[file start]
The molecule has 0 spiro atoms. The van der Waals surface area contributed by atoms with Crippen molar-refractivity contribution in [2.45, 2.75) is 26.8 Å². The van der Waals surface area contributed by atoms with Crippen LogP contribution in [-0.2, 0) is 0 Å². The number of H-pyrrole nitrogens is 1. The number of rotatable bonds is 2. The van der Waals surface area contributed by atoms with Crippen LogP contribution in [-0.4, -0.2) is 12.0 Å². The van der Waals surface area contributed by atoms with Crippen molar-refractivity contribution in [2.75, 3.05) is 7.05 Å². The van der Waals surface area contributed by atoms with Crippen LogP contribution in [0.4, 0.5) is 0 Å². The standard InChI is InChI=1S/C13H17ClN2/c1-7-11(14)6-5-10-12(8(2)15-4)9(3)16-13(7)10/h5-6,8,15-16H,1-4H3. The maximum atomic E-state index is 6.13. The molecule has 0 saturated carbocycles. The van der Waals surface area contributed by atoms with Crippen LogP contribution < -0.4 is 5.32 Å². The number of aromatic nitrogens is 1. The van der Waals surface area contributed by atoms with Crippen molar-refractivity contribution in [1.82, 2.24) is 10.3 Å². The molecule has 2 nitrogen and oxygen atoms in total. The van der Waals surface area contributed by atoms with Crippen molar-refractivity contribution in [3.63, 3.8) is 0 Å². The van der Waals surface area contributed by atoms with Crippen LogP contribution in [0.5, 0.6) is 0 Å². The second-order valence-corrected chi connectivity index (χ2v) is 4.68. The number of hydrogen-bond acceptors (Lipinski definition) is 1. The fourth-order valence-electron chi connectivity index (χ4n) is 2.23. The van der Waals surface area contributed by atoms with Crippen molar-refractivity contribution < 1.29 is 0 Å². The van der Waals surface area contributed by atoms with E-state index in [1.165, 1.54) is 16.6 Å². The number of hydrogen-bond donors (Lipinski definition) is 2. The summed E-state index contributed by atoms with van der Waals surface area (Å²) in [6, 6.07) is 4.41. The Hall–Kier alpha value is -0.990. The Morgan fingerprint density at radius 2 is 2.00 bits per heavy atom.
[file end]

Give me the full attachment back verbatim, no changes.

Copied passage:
The molecule has 0 spiro atoms. The van der Waals surface area contributed by atoms with Crippen molar-refractivity contribution in [2.45, 2.75) is 26.8 Å². The van der Waals surface area contributed by atoms with Crippen LogP contribution in [-0.2, 0) is 0 Å². The number of H-pyrrole nitrogens is 1. The number of rotatable bonds is 2. The van der Waals surface area contributed by atoms with Crippen LogP contribution in [-0.4, -0.2) is 12.0 Å². The van der Waals surface area contributed by atoms with Crippen molar-refractivity contribution in [2.75, 3.05) is 7.05 Å². The van der Waals surface area contributed by atoms with Crippen LogP contribution in [0.4, 0.5) is 0 Å². The standard InChI is InChI=1S/C13H17ClN2/c1-7-11(14)6-5-10-12(8(2)15-4)9(3)16-13(7)10/h5-6,8,15-16H,1-4H3. The maximum atomic E-state index is 6.13. The molecule has 0 saturated carbocycles. The van der Waals surface area contributed by atoms with Crippen LogP contribution < -0.4 is 5.32 Å². The number of aromatic nitrogens is 1. The van der Waals surface area contributed by atoms with Crippen molar-refractivity contribution in [1.82, 2.24) is 10.3 Å². The molecule has 2 nitrogen and oxygen atoms in total. The van der Waals surface area contributed by atoms with Crippen molar-refractivity contribution in [3.63, 3.8) is 0 Å². The van der Waals surface area contributed by atoms with Crippen LogP contribution in [0.5, 0.6) is 0 Å². The second-order valence-corrected chi connectivity index (χ2v) is 4.68. The number of hydrogen-bond acceptors (Lipinski definition) is 1. The fourth-order valence-electron chi connectivity index (χ4n) is 2.23. The van der Waals surface area contributed by atoms with Crippen molar-refractivity contribution < 1.29 is 0 Å². The van der Waals surface area contributed by atoms with E-state index in [1.165, 1.54) is 16.6 Å². The number of hydrogen-bond donors (Lipinski definition) is 2. The summed E-state index contributed by atoms with van der Waals surface area (Å²) in [6, 6.07) is 4.41. The Hall–Kier alpha value is -0.990. The Morgan fingerprint density at radius 2 is 2.00 bits per heavy atom.